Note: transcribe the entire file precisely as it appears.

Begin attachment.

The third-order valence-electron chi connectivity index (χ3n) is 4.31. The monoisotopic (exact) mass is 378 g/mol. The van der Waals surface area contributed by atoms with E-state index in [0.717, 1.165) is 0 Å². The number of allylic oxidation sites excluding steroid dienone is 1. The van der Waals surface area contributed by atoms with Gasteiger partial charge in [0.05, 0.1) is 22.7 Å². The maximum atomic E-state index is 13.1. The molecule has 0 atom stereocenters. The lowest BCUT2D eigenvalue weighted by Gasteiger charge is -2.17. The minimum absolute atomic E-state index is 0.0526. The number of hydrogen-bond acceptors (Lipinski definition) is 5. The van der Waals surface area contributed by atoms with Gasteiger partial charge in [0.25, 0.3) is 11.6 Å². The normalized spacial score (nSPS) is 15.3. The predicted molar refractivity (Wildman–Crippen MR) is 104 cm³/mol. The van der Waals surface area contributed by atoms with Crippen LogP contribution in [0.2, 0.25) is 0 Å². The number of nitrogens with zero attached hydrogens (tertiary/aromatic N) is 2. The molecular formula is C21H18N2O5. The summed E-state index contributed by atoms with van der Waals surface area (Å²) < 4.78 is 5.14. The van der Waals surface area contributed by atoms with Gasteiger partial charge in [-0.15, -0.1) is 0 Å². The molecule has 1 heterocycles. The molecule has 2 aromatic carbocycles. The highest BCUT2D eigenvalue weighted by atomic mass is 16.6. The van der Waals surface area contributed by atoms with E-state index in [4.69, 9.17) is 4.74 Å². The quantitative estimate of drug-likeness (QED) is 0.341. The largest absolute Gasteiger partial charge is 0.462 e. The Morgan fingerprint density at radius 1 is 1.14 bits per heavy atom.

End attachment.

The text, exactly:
The third-order valence-electron chi connectivity index (χ3n) is 4.31. The monoisotopic (exact) mass is 378 g/mol. The van der Waals surface area contributed by atoms with E-state index in [0.717, 1.165) is 0 Å². The number of allylic oxidation sites excluding steroid dienone is 1. The van der Waals surface area contributed by atoms with Gasteiger partial charge in [0.05, 0.1) is 22.7 Å². The maximum atomic E-state index is 13.1. The molecule has 0 atom stereocenters. The lowest BCUT2D eigenvalue weighted by Gasteiger charge is -2.17. The minimum absolute atomic E-state index is 0.0526. The number of hydrogen-bond acceptors (Lipinski definition) is 5. The van der Waals surface area contributed by atoms with Gasteiger partial charge in [0.25, 0.3) is 11.6 Å². The normalized spacial score (nSPS) is 15.3. The predicted molar refractivity (Wildman–Crippen MR) is 104 cm³/mol. The van der Waals surface area contributed by atoms with Crippen LogP contribution in [0.2, 0.25) is 0 Å². The number of nitrogens with zero attached hydrogens (tertiary/aromatic N) is 2. The molecular formula is C21H18N2O5. The summed E-state index contributed by atoms with van der Waals surface area (Å²) < 4.78 is 5.14. The van der Waals surface area contributed by atoms with Gasteiger partial charge in [-0.15, -0.1) is 0 Å². The molecule has 1 heterocycles. The molecule has 2 aromatic carbocycles. The highest BCUT2D eigenvalue weighted by atomic mass is 16.6. The van der Waals surface area contributed by atoms with E-state index in [4.69, 9.17) is 4.74 Å². The quantitative estimate of drug-likeness (QED) is 0.341. The largest absolute Gasteiger partial charge is 0.462 e. The Morgan fingerprint density at radius 1 is 1.14 bits per heavy atom.